by John W. Mitchell
, Senior Correspondent | August 05, 2015
From the August 2015 issue of HealthCare Business News magazine
But it’s really important that the part is a good fit with the version of the software installed on the equipment. It has to match,” he said. Whether or not an OEM is willing to negotiate first call under partnership or shared service contracts mostly seems to hinge on how the purchase of the equipment is negotiated upfront. This pre-sale involvement from the senior clinical engineer was universally cited as the biggest role-changer to help manage expenses for their hospital.
“I can remember times in the past where I have attended user orientation for new equipment and I just knew by the design that it was going to fail,” said Jones from Harris Regional. “If I had reviewed this purchase before it was bought, we could avoid a lot of frustration.” Steve Bowers, Manager of Clinical Engineering at REX Healthcare, which is part of the University of North Carolina Health System, has learned that OEMs will often not release the keys to equipment software unless the sale is contingent upon this access.
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“I am one of the people who sign off on equipment purchases. I always make sure we can get the software access. I’ve actually stopped equipment delivery at our door until we get passwords,” he said. “I think OEMs recognize that software can be good service revenue for them if the customer allows it.” He added that the in-house software access also helps to reduce equipment downtime when there is a problem, and helps to update software when upgrades become available.
“We tend to go with vendors who cooperate with us about access to software,” explained Stuart Grogan, Radiology equipment Manager for Wake Forest Baptist Health. “Most of my team has a solid software background learned from installing RIS-PAC imaging components.” He said this is key at a teaching hospital such as his, which deploys a lot of advanced technology. With nearly 5,000 total devices to take care of — almost half imaging — he said that even the most stringent OEMs are starting to relax their policy on customer information sharing. According to most of the sources, they handle between 90-95 percent of service in-house with the health care management technology professionals.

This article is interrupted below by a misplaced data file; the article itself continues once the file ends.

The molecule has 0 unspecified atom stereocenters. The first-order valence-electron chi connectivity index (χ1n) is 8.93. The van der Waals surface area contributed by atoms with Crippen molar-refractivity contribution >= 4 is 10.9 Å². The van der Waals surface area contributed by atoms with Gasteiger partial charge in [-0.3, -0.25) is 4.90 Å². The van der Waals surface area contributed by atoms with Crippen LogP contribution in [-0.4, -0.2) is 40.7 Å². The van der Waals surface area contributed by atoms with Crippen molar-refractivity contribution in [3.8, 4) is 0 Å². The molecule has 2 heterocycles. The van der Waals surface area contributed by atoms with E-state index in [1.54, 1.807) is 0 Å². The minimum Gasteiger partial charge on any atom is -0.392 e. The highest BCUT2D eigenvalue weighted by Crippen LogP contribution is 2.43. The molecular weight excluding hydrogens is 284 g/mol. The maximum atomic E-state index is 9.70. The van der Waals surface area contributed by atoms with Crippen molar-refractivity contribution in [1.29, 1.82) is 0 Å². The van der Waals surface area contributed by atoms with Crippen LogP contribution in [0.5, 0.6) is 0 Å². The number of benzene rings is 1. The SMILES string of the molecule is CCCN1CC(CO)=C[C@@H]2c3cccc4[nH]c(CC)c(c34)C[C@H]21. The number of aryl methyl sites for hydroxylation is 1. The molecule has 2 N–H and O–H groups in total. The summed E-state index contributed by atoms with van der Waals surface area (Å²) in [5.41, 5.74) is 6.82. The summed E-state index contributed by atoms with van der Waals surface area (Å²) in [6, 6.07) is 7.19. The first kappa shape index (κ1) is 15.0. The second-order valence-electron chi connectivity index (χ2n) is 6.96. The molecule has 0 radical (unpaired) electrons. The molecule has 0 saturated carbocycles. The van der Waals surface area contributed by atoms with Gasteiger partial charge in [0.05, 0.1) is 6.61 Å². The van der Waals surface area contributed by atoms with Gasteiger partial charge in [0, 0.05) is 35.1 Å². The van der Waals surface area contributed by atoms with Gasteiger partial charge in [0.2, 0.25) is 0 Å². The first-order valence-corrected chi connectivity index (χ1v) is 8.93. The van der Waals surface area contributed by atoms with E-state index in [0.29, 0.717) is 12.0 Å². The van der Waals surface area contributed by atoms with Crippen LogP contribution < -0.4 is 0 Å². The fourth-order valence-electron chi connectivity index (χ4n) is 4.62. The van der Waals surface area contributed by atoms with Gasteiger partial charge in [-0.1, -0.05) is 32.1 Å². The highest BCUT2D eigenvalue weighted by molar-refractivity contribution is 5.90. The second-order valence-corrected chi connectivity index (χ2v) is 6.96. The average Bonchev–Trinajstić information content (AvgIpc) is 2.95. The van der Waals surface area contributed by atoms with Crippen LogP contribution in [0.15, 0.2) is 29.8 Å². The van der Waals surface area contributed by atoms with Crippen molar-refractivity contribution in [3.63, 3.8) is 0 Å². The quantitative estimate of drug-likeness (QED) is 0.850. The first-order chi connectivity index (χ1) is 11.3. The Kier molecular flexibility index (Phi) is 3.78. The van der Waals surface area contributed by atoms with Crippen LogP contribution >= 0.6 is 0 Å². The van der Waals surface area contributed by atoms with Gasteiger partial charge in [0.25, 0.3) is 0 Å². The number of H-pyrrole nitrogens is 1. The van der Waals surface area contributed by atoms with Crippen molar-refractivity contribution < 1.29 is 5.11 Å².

The newer lifesaving technology typically remains the purview of the OEMs. For example, Clint McCoy,an OR Biomedical Engineering Technician III at UNC Health Care under a contract with Aramark, the ISO on the account for 20 years, said that only about 10 percent of their service contracts are covered under OEM agreements. McCoy, who is current president of the North Carolina Biomed Association, oversees two full-time employees and one part-time, to keep 38 operating rooms running smoothly. He said there are 22 total health care management technology professionals, including he and his staff, for the entire hospital.